The allegations arose in court documents filed in a wrongful-discharge suit filed by an official at the automaker in Windsor, Ontario, that contend that the client was billed with phony invoices. Testimony in the non-jury trial wrapped up in mid-February and was adjourned until April 6.
The alleged fraud included tens of thousands of dollars for adult entertainment at a Toronto strip club, sometimes as much as $6,000 for a single night. Court papers filed by DaimlerChrysler acknowledge that more than $90,000 was paid by PentaMark, now called BBDO, for adult entertainment between 1999 and 2000 and wrongly billed to the automaker. Several DaimlerChrysler employees also got free tickets to sporting events, suites at concerts, hotel rooms, Palm Pilots, free Costco memberships and computers at their employer's expense, the documents say. Accepting any gift over $30 is a violation of the company's ethics policy.
According to the court papers, the automaker started an audit in September 2001. Auditors found numerous violations of its ethics code, a lack of adequate financial controls, payments made to PentaMark months before work was done, the agency charging higher-than-agreed-upon rates, and an unresolved duplicate payment to PentaMark for $330,000 in 2001, documents show.
According to DaimlerChrysler's preliminary audit results on Nov. 1, 2001 filed with the court, PentaMark overcharged the automaker by $32,000 for hourly staff rates that were higher than agreed. For example, a junior art director got $75 per hour, when the agreed hourly rate was only $50.
The same audit filing revealed "excessive local meals charged to projects" as well as personal trips and hotels paid for by the agency for DaimlerChrysler staffers.
William Paterson, 55, sued DaimlerChrysler of Canada in May 2003 for wrongful termination Oct. 30, 2002 after 31 years at the company. Court papers reveal three of his underlings were also let go that day for the same reasons. The ex-general manager of retail strategies in Canada is seeking roughly $2 million, part in lost wages and part for his pension. He did not return calls by press time.
"There's no allegation that my client took anything," said David McNevin, Mr. Paterson's attorney, adding the automaker maintains "he knew others were on the take." Mr. McNevin stated that DaimlerChrysler "had to do three separate audits to figure out what was going on," so how could his client know?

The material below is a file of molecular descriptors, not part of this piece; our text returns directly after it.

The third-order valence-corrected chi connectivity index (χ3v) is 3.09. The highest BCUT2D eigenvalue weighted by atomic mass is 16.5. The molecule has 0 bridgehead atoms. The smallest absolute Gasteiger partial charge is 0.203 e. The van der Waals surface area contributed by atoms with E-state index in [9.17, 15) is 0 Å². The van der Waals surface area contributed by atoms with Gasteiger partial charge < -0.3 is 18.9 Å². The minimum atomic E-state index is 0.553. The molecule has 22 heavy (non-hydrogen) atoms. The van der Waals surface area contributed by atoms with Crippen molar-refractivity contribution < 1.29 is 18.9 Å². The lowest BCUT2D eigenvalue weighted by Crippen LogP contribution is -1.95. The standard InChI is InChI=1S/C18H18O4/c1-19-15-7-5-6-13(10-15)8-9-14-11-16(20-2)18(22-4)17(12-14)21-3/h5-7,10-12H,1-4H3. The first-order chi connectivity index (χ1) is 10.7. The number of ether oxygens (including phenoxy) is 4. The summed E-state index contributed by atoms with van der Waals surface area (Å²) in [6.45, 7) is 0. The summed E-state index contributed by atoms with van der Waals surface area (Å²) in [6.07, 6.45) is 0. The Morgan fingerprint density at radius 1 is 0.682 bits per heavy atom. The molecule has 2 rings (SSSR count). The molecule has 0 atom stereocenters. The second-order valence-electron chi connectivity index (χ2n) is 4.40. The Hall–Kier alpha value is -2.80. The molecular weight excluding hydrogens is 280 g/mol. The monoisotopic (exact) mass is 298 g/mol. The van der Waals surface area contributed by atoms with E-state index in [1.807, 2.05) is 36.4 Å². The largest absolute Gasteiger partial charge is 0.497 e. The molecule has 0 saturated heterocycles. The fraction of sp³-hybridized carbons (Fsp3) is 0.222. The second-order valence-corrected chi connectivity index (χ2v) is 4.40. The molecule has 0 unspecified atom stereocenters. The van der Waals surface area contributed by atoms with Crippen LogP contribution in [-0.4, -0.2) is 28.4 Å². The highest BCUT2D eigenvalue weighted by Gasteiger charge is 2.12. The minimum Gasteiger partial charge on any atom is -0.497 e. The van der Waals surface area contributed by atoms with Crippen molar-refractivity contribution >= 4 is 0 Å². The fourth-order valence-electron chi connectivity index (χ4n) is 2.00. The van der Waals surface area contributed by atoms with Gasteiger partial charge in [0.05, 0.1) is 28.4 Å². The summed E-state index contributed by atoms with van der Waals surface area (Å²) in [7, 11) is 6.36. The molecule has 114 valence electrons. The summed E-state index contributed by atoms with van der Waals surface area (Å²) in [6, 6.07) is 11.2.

no criminal charges
Mr. Paterson "was not initially implicated" after an audit of PentaMark in February 2002, according to DaimlerChrysler's response to the complaint. But in the court filing, the automaker said in October of that year it "learned of information that indicated substantial violations of Mr. Paterson's contract of employment."
DaimlerChrysler claims in its reply to the suit that "Mr. Paterson knew, or ought to have known, that two of his employees who reported to him had grossly abused their authority by having or permitting PentaMark employees to entertain them at various adult entertainment venues and sporting events."
Also according to the suit, John Levasseur, a senior manager who reported to Mr. Paterson, was fired on Oct. 30, 2002. Records show he received a personal $50,000 loan from Mississauga Chrysler dealer Barry Gray, which is a violation for both parties under the automaker's ethics policy.
When asked for comment, a spokesman for DaimlerChrysler Canada said there were three audits done to investigate the matter, although he was unsure what sparked the probes. The audits concluded "there had been violations of the company's integrity code and following that the company took the necessary actions," he said. Other than the firings, the spokesman didn't know what other actions were taken to resolve the matter, adding that there were no criminal charges connected to the suit and that he knew of no other lawsuit between the automaker and the agency.
Mr. McNevin estimated the fraudulent tab billed to the automaker could total in the millions.
DaimlerChrysler was PentaMark's only client. The agency was the successor of InterOne and Ross Roy Communications; the latter was acquired by BBDO in the 1990s. The bulk of the work it did for the automaker in Canada during the alleged scheme was dealer training. The client's attorney did not return calls.
`in the past'
A spokesman for BBDO said "we take these matters very seriously" and that the issue "was resolved to the mutual satisfaction" of both the client and agency a few years ago. "It's in the past."
But on Feb. 1, the agency replaced the two top executives of its BBDO, Windsor, office, the spokesman said, adding the move was separate from the court matter.
Gary King, exec VP-managing director of that office, and Jack Daley, senior VP-general manager, were put on special assignment. Tom Krehbiel, an exec VP at BBDO Detroit, Troy, Mich. on Chrysler Group's account, was promoted to managing director of the Windsor office on the account.
Chrysler Group posted a $1.8 billion operating loss in the second half of 2000 and another $3.9 billion operating loss in the first three months of 2001.
Below are some of the charges in the wrongful-termination suit
* PentaMark allegedly charged millions of dollars in phony invoices to DaimlerChrysler of Canada and split the money with the client's employees over a decade. Among the charges: a total of $93,000 in business expenses at a strip club in one year
* DaimlerChrysler employees got tickets, hotel rooms, Palm Pilots and free Costco memberships at the automaker's expense
* BBDO, Toronto, billed the automaker for TV time it never purchased
* Client was overbilled $32,000 for agency staff, who were paid at a higher rate than the agreed-upon amount